Gaza, Migron, and the Zionist dream


It’s time to fight for the Zionist dream.  And it’s time to give some thought to what that dream is—and what it’s not.
During the recent hostilities in southern Israel, the image that caught my attention was the picture of terrified Israeli schoolgirls cowering behind the school bus that they had just evacuated and looking to the sky for missiles launched from Gaza.  That image has remained with me.  I know that the Iron Dome defense system performed admirably and that the military operations of the Israel Defense forces were deemed successful.   I know that plans are underway to expand Iron Dome, and there has been some tough talk from Israel’s leaders about Hamas.  Still, I can’t get those cowering schoolgirls out of my mind. 
Yes, this is a difficult time.  Iran poses an existential threat, and Israel must act wisely and prudently to preserve the peace treaty with Egypt.  Nonetheless, if the enemies of the Jewish people can threaten to close down the Jewish state at will and confine a million people, including two hundred thousand schoolchildren, to their homes, schools, and “reinforced buildings,” then Zionism has very little meaning.  If Zionism is about anything at all, it is about a commitment that children in a Jewish state will no longer need to cower behind a bus.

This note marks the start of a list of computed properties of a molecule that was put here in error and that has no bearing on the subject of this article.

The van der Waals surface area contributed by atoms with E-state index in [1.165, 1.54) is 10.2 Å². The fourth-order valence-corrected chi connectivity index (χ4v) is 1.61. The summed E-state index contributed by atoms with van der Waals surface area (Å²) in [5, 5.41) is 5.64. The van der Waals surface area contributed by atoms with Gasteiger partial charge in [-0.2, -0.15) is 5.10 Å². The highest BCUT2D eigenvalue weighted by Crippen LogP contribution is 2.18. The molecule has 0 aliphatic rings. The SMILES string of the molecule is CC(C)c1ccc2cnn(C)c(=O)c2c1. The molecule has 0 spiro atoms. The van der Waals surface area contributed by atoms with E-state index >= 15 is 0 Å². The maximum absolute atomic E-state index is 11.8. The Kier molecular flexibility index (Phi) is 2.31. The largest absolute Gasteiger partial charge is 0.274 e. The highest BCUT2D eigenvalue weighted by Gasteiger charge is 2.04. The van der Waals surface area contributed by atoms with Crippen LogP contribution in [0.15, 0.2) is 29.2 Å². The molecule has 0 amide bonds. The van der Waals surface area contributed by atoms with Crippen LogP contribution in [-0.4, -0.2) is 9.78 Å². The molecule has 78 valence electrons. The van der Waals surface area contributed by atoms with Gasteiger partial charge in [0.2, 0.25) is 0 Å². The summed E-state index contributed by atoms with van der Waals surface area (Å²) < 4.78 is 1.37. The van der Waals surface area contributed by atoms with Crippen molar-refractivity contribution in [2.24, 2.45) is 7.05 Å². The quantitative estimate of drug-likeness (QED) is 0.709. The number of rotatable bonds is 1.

And Zionism is about other things as well. 
When law-breaking settlers founded the settlement Migron on Palestinian-owned land, Prime Minister Ariel Sharon promised to remove them.  The first demolition order was issued in 2006.  Six years later, the settlement still stands.  The delay is due in some measure to the slow pace of the legal process, but in large measure, as the Supreme Court has again affirmed, to an ongoing willingness of the government to circumvent the Court’s will.  The compromise put forward by Benny Begin was more of a surrender than a compromise.  It called for defying the declaration of the Court, leaving the settlement in place for (at least) 3 more years, and rewarding the law breakers with another new settlement (thinly disguised as part of an existing one).  All of this was done to avoid a confrontation with those who threatened violence if the government were to enforce the Court’s ruling.  And—not at all incidentally—the Begin compromise violated an explicit agreement with the United States government, signed in 2004, that Israel would remove illegal settlements and not establish new ones.
Zionism is the national liberation movement of the Jewish people.  Proud and assertive, it proclaims that the Jewish state will defend its citizens and protect its children, come what may.  And it is committed to a state that respects the law in letter and spirit, honors its international agreements, and puts the will of the people and the welfare of the nation before the private theological agendas of religious extremists.
This is the Zionism of the right and the left, of Herzl and Jabotinsky, of Ben Gurion and Rabin, of Begin and Sharon.  And it is a Zionism that can unite and inspire the Jewish people.